I am not the only person targeted. The evidence I uncovered while creating a new documentary on the subject for the BBC suggests there are thousands of women whose photos are abused or shared without their consent. However, the shame associated with the leakage of your intimate photos prevents many people from talking about it.
The personal consequences of this for you can be very serious. Revenge porn fighter Megan Sims, 24, one of the people I spoke to for the film, had her photos and videos shared and sent to friends and family thousands of times for a former partner in 2016. The experience culminated in a suicide attempt.
“I felt like my life was over, I thought, OK, I'll never get a job, my reputation is corrupted now, everyone thinks differently about me, my pictures are out there forever now, so everyone can see me me kind of like that, ”she told me.
"That's the thing about the internet, there is a feeling of hopelessness."
Megan has since campaigned to change the law in the Republic of Ireland. Recently, new laws went into effect there making it a criminal offense to share pictures of another person without their consent. Image-based sexual abuse is illegal in the UK. The victim must demonstrate the intention to cause harm. Under the Domestic Violence Act, the threat of posting sexual or intimate pictures becomes a criminal offense with a prison term of up to two years.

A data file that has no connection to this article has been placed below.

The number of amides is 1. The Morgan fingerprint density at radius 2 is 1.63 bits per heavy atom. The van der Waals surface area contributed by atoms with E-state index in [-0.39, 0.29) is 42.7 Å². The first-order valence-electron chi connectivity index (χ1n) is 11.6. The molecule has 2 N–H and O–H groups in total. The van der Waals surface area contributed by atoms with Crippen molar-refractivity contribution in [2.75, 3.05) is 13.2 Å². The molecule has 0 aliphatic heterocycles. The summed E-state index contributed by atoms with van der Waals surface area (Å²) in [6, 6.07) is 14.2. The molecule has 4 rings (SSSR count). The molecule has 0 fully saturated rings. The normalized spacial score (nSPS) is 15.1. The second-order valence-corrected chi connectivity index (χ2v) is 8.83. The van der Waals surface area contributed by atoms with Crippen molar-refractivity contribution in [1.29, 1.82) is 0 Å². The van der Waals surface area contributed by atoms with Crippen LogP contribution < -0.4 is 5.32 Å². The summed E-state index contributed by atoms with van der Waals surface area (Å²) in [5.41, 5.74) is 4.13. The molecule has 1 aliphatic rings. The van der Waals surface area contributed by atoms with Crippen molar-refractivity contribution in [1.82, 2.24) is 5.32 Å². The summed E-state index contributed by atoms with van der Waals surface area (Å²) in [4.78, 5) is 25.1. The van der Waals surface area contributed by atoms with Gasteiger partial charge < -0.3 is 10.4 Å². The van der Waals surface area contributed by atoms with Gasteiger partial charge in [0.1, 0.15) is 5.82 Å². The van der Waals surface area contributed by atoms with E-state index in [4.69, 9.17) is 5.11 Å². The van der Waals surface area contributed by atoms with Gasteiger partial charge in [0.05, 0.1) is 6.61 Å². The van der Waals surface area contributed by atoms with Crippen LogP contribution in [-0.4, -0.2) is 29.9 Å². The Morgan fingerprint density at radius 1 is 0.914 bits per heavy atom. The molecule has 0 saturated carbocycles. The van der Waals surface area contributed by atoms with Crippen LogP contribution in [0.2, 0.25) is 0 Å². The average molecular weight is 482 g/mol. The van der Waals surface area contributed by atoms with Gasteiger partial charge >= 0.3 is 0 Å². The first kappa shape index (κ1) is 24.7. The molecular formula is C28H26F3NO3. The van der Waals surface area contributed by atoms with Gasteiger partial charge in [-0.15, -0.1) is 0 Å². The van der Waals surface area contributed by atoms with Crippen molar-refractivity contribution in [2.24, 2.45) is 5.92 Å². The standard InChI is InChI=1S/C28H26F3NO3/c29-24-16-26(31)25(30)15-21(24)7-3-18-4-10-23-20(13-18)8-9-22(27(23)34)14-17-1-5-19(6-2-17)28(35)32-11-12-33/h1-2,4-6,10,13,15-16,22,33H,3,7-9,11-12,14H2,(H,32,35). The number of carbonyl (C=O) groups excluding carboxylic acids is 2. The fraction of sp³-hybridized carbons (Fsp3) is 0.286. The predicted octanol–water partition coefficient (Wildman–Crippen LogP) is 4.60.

“[It] boils down to agreeing. We need informed consent and we need to start calling people ... saying no, it's not okay because it's so dehumanizing I think for those affected, "says Megan.
UK law on the matter is not set out exactly, but there are a few things you can do if you find that your picture is being abused online.
First, you can mark it on the platform it is displayed on. Most social media websites have a reporting feature that removes profiles or photos that violate the guidelines. If you can find it on another website and take the photo yourself, you can submit a Digital Millennium Copyright Act (DMCA) request to remove content that infringes your copyright.
You can also report it to the police if you suspect that revenge porn laws have been violated or if there is evidence that someone has been cheated on. But I am sad to say that when your photos are repeatedly abused and shared by you to remove them is an ongoing and ongoing struggle - I can tell you that from personal experience.
No one who ever takes a topless or nude photo, whether originally shared amicably or stolen from them, should be effectively punished forever online. The guilt and shame needs to be redirected to the people who abuse these images, but right now it seems like we as a society are not doing that and instead are effectively saying, "Well, this is the internet for you."
That's not good enough anymore, and it definitely won't be good enough for the next generation of young women for whom picture sharing is part of everyday life. Something has to change.
Additional coverage from Hannah Livingston
Watch to see when files are stolen on BBC One tonight, 10:45 p.m. Or stream on BBC iPlayer.